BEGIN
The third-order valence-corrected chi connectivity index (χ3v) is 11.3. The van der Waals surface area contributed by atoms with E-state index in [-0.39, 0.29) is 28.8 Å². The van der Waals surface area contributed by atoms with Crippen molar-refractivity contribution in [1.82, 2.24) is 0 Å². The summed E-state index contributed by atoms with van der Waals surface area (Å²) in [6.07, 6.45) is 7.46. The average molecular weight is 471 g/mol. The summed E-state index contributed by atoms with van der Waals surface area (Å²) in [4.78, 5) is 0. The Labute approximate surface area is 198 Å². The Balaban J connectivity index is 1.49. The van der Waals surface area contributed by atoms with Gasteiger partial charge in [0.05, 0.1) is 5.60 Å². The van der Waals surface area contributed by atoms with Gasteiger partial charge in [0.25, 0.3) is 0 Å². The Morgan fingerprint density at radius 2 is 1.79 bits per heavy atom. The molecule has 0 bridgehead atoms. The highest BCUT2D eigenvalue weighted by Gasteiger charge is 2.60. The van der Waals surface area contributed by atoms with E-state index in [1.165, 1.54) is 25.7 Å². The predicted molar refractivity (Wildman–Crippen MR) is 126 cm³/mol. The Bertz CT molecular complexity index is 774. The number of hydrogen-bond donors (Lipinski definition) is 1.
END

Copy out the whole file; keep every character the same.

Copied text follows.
The third-order valence-corrected chi connectivity index (χ3v) is 11.3. The van der Waals surface area contributed by atoms with E-state index in [-0.39, 0.29) is 28.8 Å². The van der Waals surface area contributed by atoms with Crippen molar-refractivity contribution in [1.82, 2.24) is 0 Å². The summed E-state index contributed by atoms with van der Waals surface area (Å²) in [6.07, 6.45) is 7.46. The average molecular weight is 471 g/mol. The summed E-state index contributed by atoms with van der Waals surface area (Å²) in [4.78, 5) is 0. The Labute approximate surface area is 198 Å². The Balaban J connectivity index is 1.49. The van der Waals surface area contributed by atoms with Gasteiger partial charge in [0.05, 0.1) is 5.60 Å². The van der Waals surface area contributed by atoms with Gasteiger partial charge in [0.25, 0.3) is 0 Å². The Morgan fingerprint density at radius 2 is 1.79 bits per heavy atom. The molecule has 0 bridgehead atoms. The highest BCUT2D eigenvalue weighted by Gasteiger charge is 2.60. The van der Waals surface area contributed by atoms with E-state index in [1.165, 1.54) is 25.7 Å². The predicted molar refractivity (Wildman–Crippen MR) is 126 cm³/mol. The Bertz CT molecular complexity index is 774. The number of hydrogen-bond donors (Lipinski definition) is 1.